Here's a list of all the guests (in alphabetical order) who've currently confirmed that they'll be attending IDWCon 2019. Find out more about them by clicking on their names below:
Bernard Pearson – The Cunning Artificer himself.
This devious being was born “The Cunning Artificer”, and possesses the power to forge magical and mystical objects that should only belong on the Disc. Some say they possess the power to entrance most honest people, and relieve them of their wits (and their hard earned cash). After he crossed over to Roundworld, he realised he had to use our currencies to gain power, so he sold his smuggled wares as “Clarecraft”. Eventually, this led to the setting-up of a Discworld Emporium in Wincanton, Somerset. Still residing there today, The Cunning Artificer gets more cunning by the day. Mr “Bernard Pearson” – as he is now known – was a guest at all the previous IDWCons, and in 2019 you may encounter a bearded, pipe-wielding fellow with a thunderously jolly demeanor mingling with the IDWCon attendees over a pint of Celtic goodness and a long and colourful chat. But beware, good citizens, for he is not all he seems.
Colin Smythe – Terry's agent and original publisher.
Colin Smythe is the Agent who signed up Sir Terry to his publishing company, before he was Sir Terry. He published Terry's first book, The Carpet People, in 1971, and his next four novels, before coming to a co-publishing arrangement with Victor Gollancz. When this arrangement came to an end in 1987, Colin became Terry's agent. His publishing company, Colin Smythe Ltd, was started in 1966, and has since specialised in such wide-ranging subjects as 19th and 20th century Irish literature and criticism, Irish myths and folklore, heraldry and orders of knighthood, fly-fishing, and parapsychology. For his services to Irish literature he received an honorary Doctorate of Laws (LLD) from the University of Dublin in 1998.
Daniel Knight – Creative lead for the Troll Bridge cinematic adaptation.
Daniel hasn’t managed to accomplish much with his life, but one thing he has done with marginal success was to help build the largest and most complicated fan film in history. That film, of course, is an adaptation of the Discworld short story “Troll Bridge”, which Terry wrote in 1991. The adaptation has very much been Daniel’s life work – and now, after fifteen years of collaborating with some of the finest artists across the globe, it is complete and awaiting film festival programming. Daniel lives in Melbourne with his soulmate, two demanding cats, a He-Man figure collection, and a head full of impossible ideas.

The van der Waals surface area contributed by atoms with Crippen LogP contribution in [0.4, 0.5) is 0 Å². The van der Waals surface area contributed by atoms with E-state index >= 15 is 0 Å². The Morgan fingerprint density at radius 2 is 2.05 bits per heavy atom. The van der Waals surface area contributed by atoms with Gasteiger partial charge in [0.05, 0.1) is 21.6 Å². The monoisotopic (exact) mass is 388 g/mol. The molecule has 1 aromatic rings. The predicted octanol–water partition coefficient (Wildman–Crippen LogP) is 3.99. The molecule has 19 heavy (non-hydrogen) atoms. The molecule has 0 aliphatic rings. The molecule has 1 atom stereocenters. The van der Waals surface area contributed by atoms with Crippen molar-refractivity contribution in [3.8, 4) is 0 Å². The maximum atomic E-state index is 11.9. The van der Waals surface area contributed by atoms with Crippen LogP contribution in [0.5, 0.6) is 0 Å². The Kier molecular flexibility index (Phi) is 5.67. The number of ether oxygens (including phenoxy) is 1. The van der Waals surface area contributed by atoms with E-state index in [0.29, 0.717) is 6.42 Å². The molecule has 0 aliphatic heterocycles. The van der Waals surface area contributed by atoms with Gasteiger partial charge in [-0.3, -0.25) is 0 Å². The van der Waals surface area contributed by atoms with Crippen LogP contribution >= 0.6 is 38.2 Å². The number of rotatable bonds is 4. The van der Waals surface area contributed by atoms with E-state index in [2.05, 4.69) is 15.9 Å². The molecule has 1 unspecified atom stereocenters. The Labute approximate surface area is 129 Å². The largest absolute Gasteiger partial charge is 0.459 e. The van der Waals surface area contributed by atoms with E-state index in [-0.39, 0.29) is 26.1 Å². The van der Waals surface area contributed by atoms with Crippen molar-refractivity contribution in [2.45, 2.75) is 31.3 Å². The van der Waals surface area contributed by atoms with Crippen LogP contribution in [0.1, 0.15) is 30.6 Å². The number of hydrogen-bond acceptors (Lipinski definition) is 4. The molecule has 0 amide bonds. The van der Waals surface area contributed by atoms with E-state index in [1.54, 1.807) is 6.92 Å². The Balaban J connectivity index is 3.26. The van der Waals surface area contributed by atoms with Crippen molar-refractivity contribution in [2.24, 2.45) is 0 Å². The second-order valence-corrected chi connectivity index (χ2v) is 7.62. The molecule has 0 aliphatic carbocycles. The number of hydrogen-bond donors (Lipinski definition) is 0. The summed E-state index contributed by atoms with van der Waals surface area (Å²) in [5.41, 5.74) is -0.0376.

Isobel Pearson – Cornerstone of the Discworld Emporium (and chief Bernard wrangler).
Born in Reading, Berkshire, Isobel was already a lover of Discworld before becoming involved (at the same time as Bernard) in 1991. Ever since then, she has been the help that goes with the hindrance (i.e. Bernard) and the ultimate organiser (property Discworld Emporium). She now oversees production of such works as The Compleat Discworld Atlas. And as far as we outsiders can tell, the project went quite well! Another major project that Isobel was involved in was the memorable Discworld figurines and the “Unreal Estate”, which Bernard sculpted while Isobel rang Sir Terry frequently with questions and queries about characters and locations. When not caught up in Discworld shenanigans, Isobel likes to tend her garden and spend as much time as she can with her beautiful grandchildren.
Pat Harkin – Auctioneer, compere, and the original Discworld superfan.
Pat Harkin doesn’t know how he met Terry Pratchett, and if cornered will try to convince you that he met him for the first time twice: once online in a computer support forum (which is not as pervy as it sounds, but a lot more nerdy) and once at a signing. He has an extensive collection of Discworld memorabilia, to the extent that he is convinced that you could take away all the walls of his house and the roof wouldn’t fall down. At the 2004 Discworld Convention Charity Auction, he volunteered to stand in for Bernard Pearson for 10 minutes and is still waiting for him to come back. He is extremely proud of having been called “Lord of the Über Fans” by Terry, in the foreword to A Slip of The Keyboard, though he accepts that the title was considerably cooler before the taxi app came along.